The Welsh Government has launched a consultation on the proposed amendments to the Adoption Agencies (Wales) Regulations 2005 and the Care Planning, Placement and Case Review (Wales) Regulations 2015....
Minister criticised for interracial adoption comments
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Nov 4, 2010, 10:15 AM
Article ID :92551
The British Association of Social Workers (BASW) has criticised comments about interracial adoption by UK children's minister Tim Loughton in which he said social workers place "too great an emphasis on finding the ‘perfect match'".
The Association said Mr Loughton's intervention was ‘ill-thought out' and implied a need to listen more closely to social workers who work in adoption on a daily basis.
Mr Loughton made his comments as the government revealed it was updating guidance on adoptions in England to place a greater emphasis on the existing provision which states that while race should be taken into consideration when placing a child for adoption, it should not be a bar to interracial placements. The minister suggested that the current approach was contributing to the fact that 2,300 children were placed for adoption last year, compared with 2,500 the previous year, and 3,400 in 2005.
Acknowledging that "a child tends to do better if adopted by a family who share their ethnic and cultural heritage", Mr Loughton said that although the law already states that language, religion, culture and ethnicity should only be given ‘due consideration' rather than considered as definitive criteria, the guidance "isn't translating into practice". He added: "It is much better that a child is adopted by loving parents than left waiting for their future to be decided."
But according to BASW the children's minister was adopting an over-simplistic stance. "What is being over-looked is the evidence that whilst some transracial adoptions work, many have had a profoundly negative impact on children's development and identity formation" said professional officer Nushra Mansuri. "Whilst it's essential that a prospective parent can provide love and a secure base, these are not the only factors needing consideration; a parent also needs to provide a sense of belonging that is key to a child's identity, self esteem and development and will effect how they mature into adults."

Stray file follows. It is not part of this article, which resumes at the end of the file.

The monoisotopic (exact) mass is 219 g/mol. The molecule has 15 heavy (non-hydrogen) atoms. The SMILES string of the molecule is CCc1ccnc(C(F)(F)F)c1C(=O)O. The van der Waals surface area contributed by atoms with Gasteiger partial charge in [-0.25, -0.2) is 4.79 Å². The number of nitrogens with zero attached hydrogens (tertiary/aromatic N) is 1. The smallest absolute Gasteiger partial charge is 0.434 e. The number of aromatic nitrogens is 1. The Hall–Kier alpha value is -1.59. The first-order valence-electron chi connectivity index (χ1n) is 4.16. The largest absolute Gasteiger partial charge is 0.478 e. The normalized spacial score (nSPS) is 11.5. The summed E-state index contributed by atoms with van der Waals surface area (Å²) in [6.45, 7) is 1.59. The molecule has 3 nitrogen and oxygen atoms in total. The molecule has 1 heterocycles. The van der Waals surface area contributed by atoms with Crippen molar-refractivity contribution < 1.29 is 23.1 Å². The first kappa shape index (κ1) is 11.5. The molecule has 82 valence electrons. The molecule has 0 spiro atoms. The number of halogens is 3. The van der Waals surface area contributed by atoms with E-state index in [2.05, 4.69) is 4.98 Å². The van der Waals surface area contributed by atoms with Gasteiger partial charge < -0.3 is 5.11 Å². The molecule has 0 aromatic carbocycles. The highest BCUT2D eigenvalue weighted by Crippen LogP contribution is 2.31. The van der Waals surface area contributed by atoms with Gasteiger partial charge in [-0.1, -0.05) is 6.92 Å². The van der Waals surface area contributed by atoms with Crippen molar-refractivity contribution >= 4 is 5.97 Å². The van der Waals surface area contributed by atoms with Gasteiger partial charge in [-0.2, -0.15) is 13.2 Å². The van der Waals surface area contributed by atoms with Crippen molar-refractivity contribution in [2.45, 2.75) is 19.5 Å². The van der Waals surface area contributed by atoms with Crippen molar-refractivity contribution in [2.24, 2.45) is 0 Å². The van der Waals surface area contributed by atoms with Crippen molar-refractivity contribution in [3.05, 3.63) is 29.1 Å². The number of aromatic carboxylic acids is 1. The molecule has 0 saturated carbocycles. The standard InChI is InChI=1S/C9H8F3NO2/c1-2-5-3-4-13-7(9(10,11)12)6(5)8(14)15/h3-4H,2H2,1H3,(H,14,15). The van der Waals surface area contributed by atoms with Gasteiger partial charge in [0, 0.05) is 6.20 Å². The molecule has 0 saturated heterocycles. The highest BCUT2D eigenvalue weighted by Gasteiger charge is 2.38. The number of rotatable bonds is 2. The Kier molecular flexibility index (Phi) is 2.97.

Ms Mansuri highlighted the significant shortage of potential black and minority ethnic families, calling on government to help make the system more inclusive. She also urged Mr Loughton to look at "why there is an over representation of black children in the care system in the first place and address issues of inequality and discrimination to prevent this".
BASW also rebutted Mr Loughton's reference to ‘political correctness' as contributing to social work practice on interracial adoptions and said severe staff shortages in social work and the withdrawal of funding from voluntary adoption agencies were far more responsible for increasing delays in adoptions.